How are great teams built?

June, 8, 2010
6/08/10
12:01
PM ET
Sean Forman on how great teams acquire talent. Forman's big finish:
The four primary ways teams acquire players are the draft; free agency; amateur free agency (which accounts for most of the players from Latin America); and transactions with other teams like trades and waiver claims.

If we look at how the players from the last 10 World Series winners were acquired and how much WAR they produced in the championship season, 24 percent of the teams’ WAR came from the draft. That is behind free agency (41 percent) and team-to-team transactions (32 percent) but far ahead of amateur free agents (3 percent).

The two most draft-dependent teams were the 2008 Philadelphia Phillies (54 percent) and the 2002 Angels (48 percent).

These percentages understate the importance of the draft to a certain extent, because many of the drafted players are used as chits in deals at the trading deadline.

But when you look at the field in October, it will be likely that few of the players on the field were drafted by the team they are playing for.

I'm not surprised that drafted players and amateur free agents come in third and fourth, because most big-winning teams are relatively old teams, which are (almost necessarily) composed largely of players who have been around for long enough to have played for more than one team. The largely home-grown 2008 Phillies are an exception here, but the numbers probably don't lie.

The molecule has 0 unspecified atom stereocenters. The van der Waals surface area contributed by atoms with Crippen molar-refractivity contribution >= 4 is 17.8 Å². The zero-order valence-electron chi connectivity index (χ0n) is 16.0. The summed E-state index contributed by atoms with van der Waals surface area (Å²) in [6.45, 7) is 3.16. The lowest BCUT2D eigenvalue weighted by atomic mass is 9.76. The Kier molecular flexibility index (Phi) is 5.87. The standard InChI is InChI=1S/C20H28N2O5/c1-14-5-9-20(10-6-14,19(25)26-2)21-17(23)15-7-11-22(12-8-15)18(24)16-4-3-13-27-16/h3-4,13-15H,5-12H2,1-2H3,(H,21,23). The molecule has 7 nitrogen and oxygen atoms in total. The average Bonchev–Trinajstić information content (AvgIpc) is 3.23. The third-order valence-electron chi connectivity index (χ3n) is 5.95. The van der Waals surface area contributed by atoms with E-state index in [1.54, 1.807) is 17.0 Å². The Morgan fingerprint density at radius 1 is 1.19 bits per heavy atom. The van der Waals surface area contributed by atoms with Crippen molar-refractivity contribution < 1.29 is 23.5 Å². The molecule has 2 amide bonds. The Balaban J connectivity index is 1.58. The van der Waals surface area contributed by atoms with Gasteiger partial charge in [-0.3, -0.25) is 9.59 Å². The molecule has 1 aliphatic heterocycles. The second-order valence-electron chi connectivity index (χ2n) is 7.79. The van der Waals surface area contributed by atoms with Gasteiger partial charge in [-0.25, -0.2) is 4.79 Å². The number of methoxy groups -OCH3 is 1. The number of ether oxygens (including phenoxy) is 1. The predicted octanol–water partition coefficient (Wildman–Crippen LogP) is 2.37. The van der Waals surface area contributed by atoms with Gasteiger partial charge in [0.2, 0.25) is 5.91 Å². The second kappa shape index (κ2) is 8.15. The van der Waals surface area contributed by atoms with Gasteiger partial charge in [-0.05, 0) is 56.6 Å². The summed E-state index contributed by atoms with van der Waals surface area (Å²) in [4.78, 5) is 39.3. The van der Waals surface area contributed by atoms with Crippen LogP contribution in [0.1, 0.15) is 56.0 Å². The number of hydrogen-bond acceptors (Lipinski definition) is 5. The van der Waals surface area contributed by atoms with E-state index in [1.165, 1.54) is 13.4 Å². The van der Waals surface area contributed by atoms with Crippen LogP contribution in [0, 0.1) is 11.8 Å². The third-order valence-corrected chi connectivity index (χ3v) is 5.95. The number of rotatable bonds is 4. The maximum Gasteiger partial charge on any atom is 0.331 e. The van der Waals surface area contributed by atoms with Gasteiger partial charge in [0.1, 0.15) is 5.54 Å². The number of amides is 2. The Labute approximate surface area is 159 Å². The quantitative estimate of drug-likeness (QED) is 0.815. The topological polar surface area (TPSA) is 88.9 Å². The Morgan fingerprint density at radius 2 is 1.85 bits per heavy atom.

What does surprise me is the vast difference between drafted amateurs and amateur free agents: 24 percent vs. 3 percent? Last year, for example, the Yankees relied on onetime amateur free agents Jorge Posada, Robinson Cano, Melky Cabrera, and Mariano Rivera. Granted, we find a different story if we go back in time a bit. The '08 Phillies featured one amateur free agent (Carlos Ruiz) in a key role; one year earlier the Red Sox had zero. Same thing with the 2006 Cardinals and the '05 White Sox.

My one quibble with Forman's analysis is that we're talking about only 10 teams here. Wouldn't the results be more meaningful if he'd checked every league champion (20 teams), or every playoff team (80 teams) or every team that won 90 games (77 teams)? If we consider more teams, I suspect that percentage for amateur free agents would move up some.

Also, the caveat about drafted players later being used as trading chits is worth mentioning again, and should be extended to include amateur free agents.

Still, the general point here is well-taken: It's exceptionally difficult to simply draft your way into the World Series.

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